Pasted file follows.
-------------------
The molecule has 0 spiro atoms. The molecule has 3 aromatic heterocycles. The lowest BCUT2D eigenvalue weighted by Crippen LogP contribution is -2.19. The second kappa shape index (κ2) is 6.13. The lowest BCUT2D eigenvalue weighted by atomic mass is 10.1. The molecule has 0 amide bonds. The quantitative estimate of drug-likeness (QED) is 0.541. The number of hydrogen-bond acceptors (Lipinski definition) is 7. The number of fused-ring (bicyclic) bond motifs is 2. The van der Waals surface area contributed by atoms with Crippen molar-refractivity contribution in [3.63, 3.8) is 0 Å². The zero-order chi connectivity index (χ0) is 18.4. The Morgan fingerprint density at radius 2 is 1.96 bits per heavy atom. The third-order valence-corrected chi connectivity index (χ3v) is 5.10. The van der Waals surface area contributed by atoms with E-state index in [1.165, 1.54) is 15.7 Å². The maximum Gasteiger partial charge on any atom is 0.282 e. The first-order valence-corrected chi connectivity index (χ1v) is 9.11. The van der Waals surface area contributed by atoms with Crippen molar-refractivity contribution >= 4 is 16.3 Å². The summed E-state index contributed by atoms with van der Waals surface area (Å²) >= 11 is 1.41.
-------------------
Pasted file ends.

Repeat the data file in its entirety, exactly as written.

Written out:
The molecule has 0 spiro atoms. The molecule has 3 aromatic heterocycles. The lowest BCUT2D eigenvalue weighted by Crippen LogP contribution is -2.19. The second kappa shape index (κ2) is 6.13. The lowest BCUT2D eigenvalue weighted by atomic mass is 10.1. The molecule has 0 amide bonds. The quantitative estimate of drug-likeness (QED) is 0.541. The number of hydrogen-bond acceptors (Lipinski definition) is 7. The number of fused-ring (bicyclic) bond motifs is 2. The van der Waals surface area contributed by atoms with Crippen molar-refractivity contribution in [3.63, 3.8) is 0 Å². The zero-order chi connectivity index (χ0) is 18.4. The Morgan fingerprint density at radius 2 is 1.96 bits per heavy atom. The third-order valence-corrected chi connectivity index (χ3v) is 5.10. The van der Waals surface area contributed by atoms with E-state index in [1.165, 1.54) is 15.7 Å². The maximum Gasteiger partial charge on any atom is 0.282 e. The first-order valence-corrected chi connectivity index (χ1v) is 9.11. The van der Waals surface area contributed by atoms with Crippen molar-refractivity contribution >= 4 is 16.3 Å². The summed E-state index contributed by atoms with van der Waals surface area (Å²) >= 11 is 1.41.